Researchers from Aberdeen and Cambridge Universities have just published a study (on August 31st) which states that greenhouse gases from food production will go up 80% if we continue to eat meat and dairy produce at today's levels.
Of course global-warming activists (as well as academics) have said this kind of thing before.
Take Doctor Pachauri.
In 2008 Dr Pachauri told a Compassion in World Farming conference that everyone should give up eating meat. Why did he do that? Because he believed that the digestive methane given off by cattle (i.e. flatulence) contributed more to greenhouse gases than all the world's transport put together. Though as Christopher Booker pointed out:
“As a vegetarian Hindu, Pachauri said nothing about the contribution to global warming made by India's 400 million sacred cows.”
Doctor Pachauri is neither an expert in dietary matters nor a scientist with specialised knowledge of atmospheric physics, astronomy, oceanography, geology, meteorology, chemistry, etc. (i.e., all the disciplines required in the “science of global warming”). He is (or was), in fact, a former railway engineer and economist who then became the chairman of the United Nation's Intergovernmental Panel on Climate Change (IPCC). He was also awarded the Nobel Peace Prize, along with Al Gore, in 2007.
Now take a slightly later case.
In 2009, the Sustainable Development Unit of the UK's National Health Service (NHS) - which was then under the Labour Party control - published a report entitled 'Saving Carbon – Improving Health' . It advised all Britain's NHS hospitals to serve “nutritious fruit, veg and pulses” rather than meat and diary products. The reason why the NHC advised this was because it believed that meat and milk production contributed to the unacceptable rise in greenhouse gases. Or, as the NHS itself put it,
“unless we take effective action now, millions of people around the world will suffer hunger, water shortages and coastal flooding as the climate changes.”
However, just as Dr Pachauri forgot to mention the 400 million untouchable sacred cows of India, so the NHS forgot to mention that it was the largest single emitter of CO2 in the British public sector. In fact it was responsible for 3% of all the UK's emissions.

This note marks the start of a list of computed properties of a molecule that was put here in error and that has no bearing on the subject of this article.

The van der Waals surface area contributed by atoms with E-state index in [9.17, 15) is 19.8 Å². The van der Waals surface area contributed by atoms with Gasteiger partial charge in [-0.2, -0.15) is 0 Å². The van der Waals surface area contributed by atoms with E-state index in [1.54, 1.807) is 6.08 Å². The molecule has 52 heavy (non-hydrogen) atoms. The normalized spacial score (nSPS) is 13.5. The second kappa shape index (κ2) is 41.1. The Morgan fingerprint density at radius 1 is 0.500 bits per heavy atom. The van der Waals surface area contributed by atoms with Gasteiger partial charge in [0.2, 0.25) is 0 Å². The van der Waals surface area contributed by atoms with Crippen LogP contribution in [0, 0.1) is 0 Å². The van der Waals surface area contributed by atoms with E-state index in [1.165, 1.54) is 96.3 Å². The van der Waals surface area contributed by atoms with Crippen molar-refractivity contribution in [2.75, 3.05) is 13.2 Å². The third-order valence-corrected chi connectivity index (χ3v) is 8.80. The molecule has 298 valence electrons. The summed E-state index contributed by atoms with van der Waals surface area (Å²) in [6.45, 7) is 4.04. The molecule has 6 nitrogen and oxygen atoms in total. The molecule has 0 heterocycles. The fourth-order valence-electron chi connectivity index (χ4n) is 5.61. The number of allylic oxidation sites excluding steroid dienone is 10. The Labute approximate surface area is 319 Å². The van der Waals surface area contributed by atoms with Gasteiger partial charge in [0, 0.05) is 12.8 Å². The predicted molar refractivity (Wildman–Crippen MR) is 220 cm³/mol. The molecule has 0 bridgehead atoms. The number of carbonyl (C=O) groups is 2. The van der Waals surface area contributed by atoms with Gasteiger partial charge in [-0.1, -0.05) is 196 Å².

To get back to the Cambridge University study.
A 80% rise of greenhouse gases (from food production alone) does sound like a lot.. at first. But then again the fact that there a billions of atoms in my little finger also sounds like a lot. The question is: So what?
We must now ask the following questions:
i) “Greenhouse gases will in increase by 80%” - over what period, exactly?
ii) The increase of 80% is an increase form which level?
iii) Is the initial level (the level today) itself in any way dangerous?
The lead researcher of this Cambridge University study, Bojana Bajzelj, seems to be attempting to fuse concerns about global warming with concerns about meat-eating and its effects on Third World -- or poorer -- economies.
So is Bajzelj's concern about global warming in the driving seat here? That is, has Bajzelj -- as a former “environmental consultant” and now an environmental technologist -- found other concerns and causes to back up the prior fight against anthropogenic global warming?
Firstly, Bajzelj appears to be more about the wrongs of meat-eating and its effects on Third World economies than she is about global warming:
"The average efficiency of livestock converting plant feed to meat is less than 3%, and as we eat more meat, more arable cultivation is turned over to producing feedstock for animals that provide meat for humans.”
But then she says:
"The losses at each stage are large, and as humans globally eat more and more meat, conversion from plants to food becomes less and less efficient, driving agricultural expansion and releasing more greenhouse gases.”